2003 May/June : the recording of '...Here's Tom With the Weather'

“Here’s Tom With the Weather” was recorded in just six weeks in May and June 2003 at the Bryn Derwen Studios at Bethesda.

Along with Mick, John and Iain, the record featured Guy Rigby on bass and backing vocals, Jez Francis on keyboards and Martin Smith on trumpet. The album was produced by Mick, John & Jay Reynolds.

The following photographs were taken by Tony McGuinness during the time of recording :



The record was released two months later on 11th August 2003 featuring an album cover of a photograph taken by Harry Ainscough looking east up William Henry Street (towards Shaw Street) at its junction with Jenkinson Street.  In the background, the long-demolished high-rise blocks of Crosbie, Canterbury and Haigh Heights, unaffectionately known as ‘the piggeries’.

The record was released to widespread critical acclaim. Mark Davies pretty much sums up the album in his review from Tangents back in August 2003 :

For the first time, Shack have returned from another lengthy absence with no hard luck stories of lost albums in cars and drug problems but just a new album of quite incredible beauty. Recorded in North Wales in a couple of months earlier this year, Here’s Tom With The Weather has none of the production sheen of HMS Fable, their last major label funded album but is closer to the organic sound of both their early ’90s lost classic Waterpistol and 1997’s Michael Head and the Strands. It’s the songs that matter here and each one strengthens the view held by many that Mick Head is one of this country’s most consistent and finest songwriters over the past 20 odd years. With brother John also contributing three songs to the pot and showing a greater variety of guitar playing than on previous records, this album is probably their most consistent and rewarding to date.

Opening with the lazy acoustic, “As Long as I’ve Got You”, Mick sings of kitchen sink humdrum, and concludes, ‘morning papers soaking from the rain but as long as I’ve got you’. “Byrds Turn to Stone”appears to be Mick’s open letter of love and thanks to his brother for sticking by him throughout all the troubles of the past. ‘How can you shine so bright and still you shine for me’. Continuing on to reference Byrds tracks, of learning to play the guitar together stuck in their ‘ma’s old back room’. Mick’s vocals have such depth and feeling, that one can’t help but be affected by the touching sentiments within. Perhaps it’s because the band has always skirted on the outskirts of full-on chart success and huge financial reward despite continuing critical acclaim, they have never resorted to the clichés of many so-called contemporaries like Gallagher, Weller, et al. In fact, Noel Gallagher has often spoken of his difficulty in writing songs born of his everyday working class upbringing since his fame and often seems disappointed that he can’t go back (even though he still tries) to the subjects of the songs which brought him his wealth.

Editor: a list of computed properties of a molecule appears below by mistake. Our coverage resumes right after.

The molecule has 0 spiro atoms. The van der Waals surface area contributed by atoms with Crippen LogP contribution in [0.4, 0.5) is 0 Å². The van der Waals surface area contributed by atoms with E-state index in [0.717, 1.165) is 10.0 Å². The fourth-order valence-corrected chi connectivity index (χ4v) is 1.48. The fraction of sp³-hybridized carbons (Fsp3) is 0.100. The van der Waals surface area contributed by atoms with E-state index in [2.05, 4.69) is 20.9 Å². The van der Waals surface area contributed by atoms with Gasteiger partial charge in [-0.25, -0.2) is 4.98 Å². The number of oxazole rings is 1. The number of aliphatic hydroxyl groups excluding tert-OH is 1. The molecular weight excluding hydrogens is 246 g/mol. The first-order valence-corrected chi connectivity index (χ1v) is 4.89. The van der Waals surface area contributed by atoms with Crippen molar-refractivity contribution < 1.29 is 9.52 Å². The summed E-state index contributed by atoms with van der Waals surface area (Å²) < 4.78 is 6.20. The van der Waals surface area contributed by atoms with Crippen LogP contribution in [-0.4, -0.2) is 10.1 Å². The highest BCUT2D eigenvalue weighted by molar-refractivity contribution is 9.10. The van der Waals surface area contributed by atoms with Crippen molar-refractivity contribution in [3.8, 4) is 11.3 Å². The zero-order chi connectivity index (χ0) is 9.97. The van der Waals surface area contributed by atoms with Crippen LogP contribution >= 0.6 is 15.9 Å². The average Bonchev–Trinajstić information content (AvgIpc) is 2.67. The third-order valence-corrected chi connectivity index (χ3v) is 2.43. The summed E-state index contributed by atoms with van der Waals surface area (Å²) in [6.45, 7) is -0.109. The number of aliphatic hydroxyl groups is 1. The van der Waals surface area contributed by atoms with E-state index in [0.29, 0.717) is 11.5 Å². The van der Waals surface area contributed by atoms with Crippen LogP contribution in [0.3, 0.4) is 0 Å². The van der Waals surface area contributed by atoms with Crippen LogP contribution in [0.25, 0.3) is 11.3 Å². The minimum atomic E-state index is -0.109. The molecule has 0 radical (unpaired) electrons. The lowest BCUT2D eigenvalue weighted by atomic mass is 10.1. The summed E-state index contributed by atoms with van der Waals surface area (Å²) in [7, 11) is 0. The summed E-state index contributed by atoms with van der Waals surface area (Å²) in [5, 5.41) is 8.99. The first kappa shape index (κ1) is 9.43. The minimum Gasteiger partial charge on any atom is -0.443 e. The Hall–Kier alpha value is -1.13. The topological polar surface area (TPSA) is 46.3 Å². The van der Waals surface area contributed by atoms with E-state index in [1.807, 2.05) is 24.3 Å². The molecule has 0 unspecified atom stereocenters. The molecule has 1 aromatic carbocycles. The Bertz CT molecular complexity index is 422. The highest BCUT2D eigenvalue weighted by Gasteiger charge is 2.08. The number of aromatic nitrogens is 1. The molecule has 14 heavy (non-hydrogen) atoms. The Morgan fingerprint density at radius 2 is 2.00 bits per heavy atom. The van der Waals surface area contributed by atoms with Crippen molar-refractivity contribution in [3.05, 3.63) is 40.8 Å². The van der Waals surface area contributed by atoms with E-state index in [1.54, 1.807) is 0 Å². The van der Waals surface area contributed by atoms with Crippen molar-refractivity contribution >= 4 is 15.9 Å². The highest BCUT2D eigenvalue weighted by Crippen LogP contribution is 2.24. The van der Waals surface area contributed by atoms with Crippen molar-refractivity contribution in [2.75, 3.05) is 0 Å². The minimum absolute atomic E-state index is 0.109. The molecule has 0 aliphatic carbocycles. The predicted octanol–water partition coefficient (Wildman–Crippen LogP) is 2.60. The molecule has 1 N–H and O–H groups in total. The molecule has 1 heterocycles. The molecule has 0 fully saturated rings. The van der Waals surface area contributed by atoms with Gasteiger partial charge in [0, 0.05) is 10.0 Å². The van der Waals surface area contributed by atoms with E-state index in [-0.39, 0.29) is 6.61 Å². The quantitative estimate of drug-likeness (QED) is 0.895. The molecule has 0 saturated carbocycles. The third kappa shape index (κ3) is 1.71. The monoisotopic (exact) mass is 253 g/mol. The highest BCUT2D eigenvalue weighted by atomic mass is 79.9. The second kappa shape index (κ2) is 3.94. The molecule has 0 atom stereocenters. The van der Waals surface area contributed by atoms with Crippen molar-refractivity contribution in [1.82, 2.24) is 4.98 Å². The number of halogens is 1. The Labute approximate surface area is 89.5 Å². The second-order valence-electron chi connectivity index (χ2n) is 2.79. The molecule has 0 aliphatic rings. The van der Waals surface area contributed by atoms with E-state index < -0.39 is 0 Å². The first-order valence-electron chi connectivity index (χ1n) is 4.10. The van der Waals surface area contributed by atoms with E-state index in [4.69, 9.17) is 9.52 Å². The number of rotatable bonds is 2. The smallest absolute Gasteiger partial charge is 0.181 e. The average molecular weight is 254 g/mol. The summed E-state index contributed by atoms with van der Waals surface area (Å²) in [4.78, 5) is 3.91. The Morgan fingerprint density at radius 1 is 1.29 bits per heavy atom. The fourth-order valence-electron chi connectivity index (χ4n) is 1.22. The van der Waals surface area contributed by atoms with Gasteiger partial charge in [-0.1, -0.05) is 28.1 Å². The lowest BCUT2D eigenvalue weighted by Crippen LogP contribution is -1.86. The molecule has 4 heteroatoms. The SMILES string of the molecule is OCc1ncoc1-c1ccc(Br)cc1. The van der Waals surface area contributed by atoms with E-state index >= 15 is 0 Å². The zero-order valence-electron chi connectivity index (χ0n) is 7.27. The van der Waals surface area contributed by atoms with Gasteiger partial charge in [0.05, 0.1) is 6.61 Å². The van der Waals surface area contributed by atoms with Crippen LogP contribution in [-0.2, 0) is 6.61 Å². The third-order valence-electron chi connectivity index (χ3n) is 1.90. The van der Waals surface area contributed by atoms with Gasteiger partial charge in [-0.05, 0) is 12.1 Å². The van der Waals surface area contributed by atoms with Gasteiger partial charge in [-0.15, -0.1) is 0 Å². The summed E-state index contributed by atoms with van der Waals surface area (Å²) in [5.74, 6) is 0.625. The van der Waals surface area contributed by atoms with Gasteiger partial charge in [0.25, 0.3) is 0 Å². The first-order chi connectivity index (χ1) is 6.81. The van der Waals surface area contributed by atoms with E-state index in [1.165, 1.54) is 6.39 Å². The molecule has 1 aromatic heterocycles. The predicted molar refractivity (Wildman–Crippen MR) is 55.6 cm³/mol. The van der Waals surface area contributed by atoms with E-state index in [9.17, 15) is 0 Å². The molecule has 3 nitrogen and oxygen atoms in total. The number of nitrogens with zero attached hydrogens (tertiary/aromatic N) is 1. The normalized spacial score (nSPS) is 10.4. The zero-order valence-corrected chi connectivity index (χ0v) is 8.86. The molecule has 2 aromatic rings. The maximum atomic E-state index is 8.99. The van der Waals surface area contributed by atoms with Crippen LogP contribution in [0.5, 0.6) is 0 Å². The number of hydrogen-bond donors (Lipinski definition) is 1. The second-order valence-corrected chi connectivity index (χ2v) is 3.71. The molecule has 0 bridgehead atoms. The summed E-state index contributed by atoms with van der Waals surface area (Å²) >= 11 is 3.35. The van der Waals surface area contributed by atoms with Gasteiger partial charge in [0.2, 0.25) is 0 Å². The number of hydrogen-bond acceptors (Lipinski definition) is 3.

“On the Terrace”, a live staple since the HMS Fable dates of 1999 and which is the closest here to the outright pop sensibilities of “Natalie’s Party” and “Pull Together” of that album. “Meant to Be'”sits in the middle of the album and is possibly Mick’s finest hour. Full of characters and hard luck stories, ‘Jamies on the run, shooting stuff for fun’, Mick’s returning perhaps to his lost days and months of heroin use, previously used on “Streets of Kenny” and much of the Strands album. But here, Mick now clean still talks of the feelings associated with the drug, telling the characters not to ‘lose control tonight because what it’s like is in a lullaby’. The song develops with a knowing nod to their hero, Arther Lee’s Love, introducing a stunning horn section taking the original melody of the track on to higher levels beyond Forever Changes, finishing in a crescendo of guitars, horns and drums. You won’t hear songwriting at this level anywhere else this year, certainly not by anyone already established.

John’s songs range from the Byrdsian “Miles Apart” to the pure baroque guitar pop of “Carousel” Soaked in strings but not in the 90’s Britpop sense of using them to obscure the apparent lack of a melody or even a song, John’s voice adds warmth to this pretty love song. Surely, the ratio of Mick’s songs to John’s songs on future Shack albums will continue to become more equal. John’s third song, “Camden Road'”sounds like a track by a lost ’60’s west coast band, with beautiful harmonies, backwards guitar and based on funereal bass hum throughout.

The album closes with the sublime “Happy Ever After”. Songs like this are just not written anymore, it’s reminiscent of an old Broadway showstopper with the closing lines, ‘New York, New York, it’s a wonderful town’. Mick sings lyrics of such optimism not in the blind sense but still with a certain melancholy. ‘One and one is tinged with laughter, we’ll be happy ever after’.

Here’s Tom With The Weather is up there with Shack and Pale Fountains greatest work and whereas only a fool would predict world wide fame on the band after so many false starts, it has such quality that given some kind of airplay in addition to the expected glowing reviews and live shows could become something of a slowburner throughout the summer and autumn months. If the David Gray crowd could only get to hear songs like these they would wonder what they’d been missing all these years. It would be nice for the band to remain on a label such as the current North Country who obviously have such faith in the band’s work as to let them record on their own with no interference or the hiring of big name producers, which only served to dilute the songs on the still great HMS Fable.

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